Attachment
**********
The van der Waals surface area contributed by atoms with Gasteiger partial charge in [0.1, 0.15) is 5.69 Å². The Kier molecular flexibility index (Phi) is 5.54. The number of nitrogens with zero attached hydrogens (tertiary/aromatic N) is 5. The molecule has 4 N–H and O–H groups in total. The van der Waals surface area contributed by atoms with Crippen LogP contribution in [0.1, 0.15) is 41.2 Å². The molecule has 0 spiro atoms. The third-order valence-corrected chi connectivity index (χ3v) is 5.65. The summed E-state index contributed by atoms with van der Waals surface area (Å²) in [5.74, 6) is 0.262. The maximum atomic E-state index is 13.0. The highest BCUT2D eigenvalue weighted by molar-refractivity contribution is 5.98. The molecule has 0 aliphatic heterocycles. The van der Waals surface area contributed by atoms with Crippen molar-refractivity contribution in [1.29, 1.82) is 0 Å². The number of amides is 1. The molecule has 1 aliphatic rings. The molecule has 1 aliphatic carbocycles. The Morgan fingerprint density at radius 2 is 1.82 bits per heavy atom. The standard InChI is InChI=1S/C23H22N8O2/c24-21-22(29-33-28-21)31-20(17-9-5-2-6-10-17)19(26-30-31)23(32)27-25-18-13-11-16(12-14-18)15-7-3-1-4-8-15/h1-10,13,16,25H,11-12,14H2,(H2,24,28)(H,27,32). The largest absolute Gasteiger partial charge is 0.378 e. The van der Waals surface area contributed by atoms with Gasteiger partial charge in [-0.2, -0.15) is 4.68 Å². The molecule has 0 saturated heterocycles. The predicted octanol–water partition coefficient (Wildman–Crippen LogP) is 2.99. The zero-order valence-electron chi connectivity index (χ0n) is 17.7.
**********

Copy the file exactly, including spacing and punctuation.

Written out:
The van der Waals surface area contributed by atoms with Gasteiger partial charge in [0.1, 0.15) is 5.69 Å². The Kier molecular flexibility index (Phi) is 5.54. The number of nitrogens with zero attached hydrogens (tertiary/aromatic N) is 5. The molecule has 4 N–H and O–H groups in total. The van der Waals surface area contributed by atoms with Crippen LogP contribution in [0.1, 0.15) is 41.2 Å². The molecule has 0 spiro atoms. The third-order valence-corrected chi connectivity index (χ3v) is 5.65. The summed E-state index contributed by atoms with van der Waals surface area (Å²) in [5.74, 6) is 0.262. The maximum atomic E-state index is 13.0. The highest BCUT2D eigenvalue weighted by molar-refractivity contribution is 5.98. The molecule has 0 aliphatic heterocycles. The van der Waals surface area contributed by atoms with Crippen molar-refractivity contribution in [1.29, 1.82) is 0 Å². The number of amides is 1. The molecule has 1 aliphatic rings. The molecule has 1 aliphatic carbocycles. The Morgan fingerprint density at radius 2 is 1.82 bits per heavy atom. The standard InChI is InChI=1S/C23H22N8O2/c24-21-22(29-33-28-21)31-20(17-9-5-2-6-10-17)19(26-30-31)23(32)27-25-18-13-11-16(12-14-18)15-7-3-1-4-8-15/h1-10,13,16,25H,11-12,14H2,(H2,24,28)(H,27,32). The largest absolute Gasteiger partial charge is 0.378 e. The van der Waals surface area contributed by atoms with Gasteiger partial charge in [-0.2, -0.15) is 4.68 Å². The molecule has 0 saturated heterocycles. The predicted octanol–water partition coefficient (Wildman–Crippen LogP) is 2.99. The zero-order valence-electron chi connectivity index (χ0n) is 17.7.